Canadian research shows that stroke patients are among those whose chances of dying in hospital are higher if they are admitted on a weekend — a phenomenon dubbed the “weekend effect.”
“It’s relatively common for different conditions — most commonly conditions that require surgical intervention,” lead study author Dr. Gustavo Saposnik says of the weekend effect. “For medical conditions which require specifically medical management, it hasn’t been extensively studied.”
Saposnik, director of stroke research at St. Michael’s Hospital in Toronto, used a national database to study information on people admitted to hospital for an ischemic stroke, in which the brain’s blood supply is interrupted by a blood clot. An ischemic stroke is treated with medication, whereas the less common hemorrhagic stroke, which involves bleeding in the brain, is more likely to require surgery.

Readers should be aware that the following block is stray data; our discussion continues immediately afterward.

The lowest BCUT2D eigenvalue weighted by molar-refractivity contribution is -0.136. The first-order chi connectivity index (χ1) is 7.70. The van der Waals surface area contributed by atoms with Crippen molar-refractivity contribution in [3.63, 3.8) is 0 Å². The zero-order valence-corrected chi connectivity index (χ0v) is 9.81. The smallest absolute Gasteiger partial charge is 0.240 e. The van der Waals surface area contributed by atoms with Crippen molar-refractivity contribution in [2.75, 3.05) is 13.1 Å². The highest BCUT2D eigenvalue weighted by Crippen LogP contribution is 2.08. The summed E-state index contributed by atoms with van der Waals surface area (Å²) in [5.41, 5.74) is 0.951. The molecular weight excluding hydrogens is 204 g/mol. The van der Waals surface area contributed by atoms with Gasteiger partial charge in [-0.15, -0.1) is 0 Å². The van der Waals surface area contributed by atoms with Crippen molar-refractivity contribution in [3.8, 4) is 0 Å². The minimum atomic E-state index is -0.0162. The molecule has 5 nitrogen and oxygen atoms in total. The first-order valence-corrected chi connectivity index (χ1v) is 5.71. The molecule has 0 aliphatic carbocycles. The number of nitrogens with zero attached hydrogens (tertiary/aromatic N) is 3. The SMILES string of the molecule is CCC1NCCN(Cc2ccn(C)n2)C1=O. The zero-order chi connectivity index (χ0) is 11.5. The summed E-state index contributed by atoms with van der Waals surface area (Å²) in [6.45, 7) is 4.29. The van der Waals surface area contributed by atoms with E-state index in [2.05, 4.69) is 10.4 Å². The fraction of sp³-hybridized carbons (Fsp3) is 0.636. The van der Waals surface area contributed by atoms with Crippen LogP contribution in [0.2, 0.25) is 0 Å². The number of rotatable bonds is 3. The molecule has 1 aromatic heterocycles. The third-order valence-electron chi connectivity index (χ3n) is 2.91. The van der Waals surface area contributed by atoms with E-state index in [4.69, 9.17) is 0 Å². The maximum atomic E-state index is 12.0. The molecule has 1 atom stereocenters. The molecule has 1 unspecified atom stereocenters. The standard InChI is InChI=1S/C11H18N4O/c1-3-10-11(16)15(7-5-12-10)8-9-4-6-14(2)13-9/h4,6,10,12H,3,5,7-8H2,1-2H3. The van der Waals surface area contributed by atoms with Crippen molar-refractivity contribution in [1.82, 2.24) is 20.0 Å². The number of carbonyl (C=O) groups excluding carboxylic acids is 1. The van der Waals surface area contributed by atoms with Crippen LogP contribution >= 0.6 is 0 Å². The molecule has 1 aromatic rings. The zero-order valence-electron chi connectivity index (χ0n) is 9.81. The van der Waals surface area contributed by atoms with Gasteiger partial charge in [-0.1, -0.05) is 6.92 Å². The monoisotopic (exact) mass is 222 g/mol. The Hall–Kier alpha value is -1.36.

The study involved more than 26,000 hospital admissions for ischemic stroke from April 2003 to March 2004, one-quarter of which occurred on weekends.
“Patients who were admitted at weekends were more likely to die,” Saposnik says. “We also found that patients admitted on weekends due to an ischemic stroke were less likely to be discharged home. So basically it means the outcome was poorer in those patients admitted on weekends.”
Overall, 8.5 per cent of patients admitted on weekends died within seven days, compared with 7.4 per cent of those admitted on weekdays. And 44.8 per cent of weekend patients were discharged home, versus 48.7 per cent of weekday patients.
The disparity was more striking in rural hospitals. In these facilities, the stroke mortality rate was 26 per cent higher for weekend patients than for weekday patients, compared with a gap of only 14 per cent for urban hospitals.
But Saposnik stresses that people who think they may be having a stroke should get to hospital right away, regardless of the day of the week.